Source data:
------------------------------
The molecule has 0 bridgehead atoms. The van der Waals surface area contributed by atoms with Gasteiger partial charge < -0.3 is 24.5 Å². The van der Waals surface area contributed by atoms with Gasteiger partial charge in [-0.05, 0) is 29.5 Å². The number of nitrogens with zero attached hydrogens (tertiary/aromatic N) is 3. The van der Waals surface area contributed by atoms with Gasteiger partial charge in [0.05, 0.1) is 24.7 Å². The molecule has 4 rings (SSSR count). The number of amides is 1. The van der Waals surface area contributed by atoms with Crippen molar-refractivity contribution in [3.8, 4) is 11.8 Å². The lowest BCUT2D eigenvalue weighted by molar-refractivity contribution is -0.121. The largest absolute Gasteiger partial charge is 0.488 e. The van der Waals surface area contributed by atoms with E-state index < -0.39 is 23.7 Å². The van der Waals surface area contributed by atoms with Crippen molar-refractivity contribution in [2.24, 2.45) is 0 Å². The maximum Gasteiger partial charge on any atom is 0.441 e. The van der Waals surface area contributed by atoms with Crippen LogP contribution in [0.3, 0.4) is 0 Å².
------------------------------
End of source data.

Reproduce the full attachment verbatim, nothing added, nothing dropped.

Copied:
The molecule has 0 bridgehead atoms. The van der Waals surface area contributed by atoms with Gasteiger partial charge < -0.3 is 24.5 Å². The van der Waals surface area contributed by atoms with Gasteiger partial charge in [-0.05, 0) is 29.5 Å². The number of nitrogens with zero attached hydrogens (tertiary/aromatic N) is 3. The van der Waals surface area contributed by atoms with Gasteiger partial charge in [0.05, 0.1) is 24.7 Å². The molecule has 4 rings (SSSR count). The number of amides is 1. The van der Waals surface area contributed by atoms with Crippen molar-refractivity contribution in [3.8, 4) is 11.8 Å². The lowest BCUT2D eigenvalue weighted by molar-refractivity contribution is -0.121. The largest absolute Gasteiger partial charge is 0.488 e. The van der Waals surface area contributed by atoms with E-state index < -0.39 is 23.7 Å². The van der Waals surface area contributed by atoms with Crippen molar-refractivity contribution in [2.24, 2.45) is 0 Å². The maximum Gasteiger partial charge on any atom is 0.441 e. The van der Waals surface area contributed by atoms with Crippen LogP contribution in [0.3, 0.4) is 0 Å².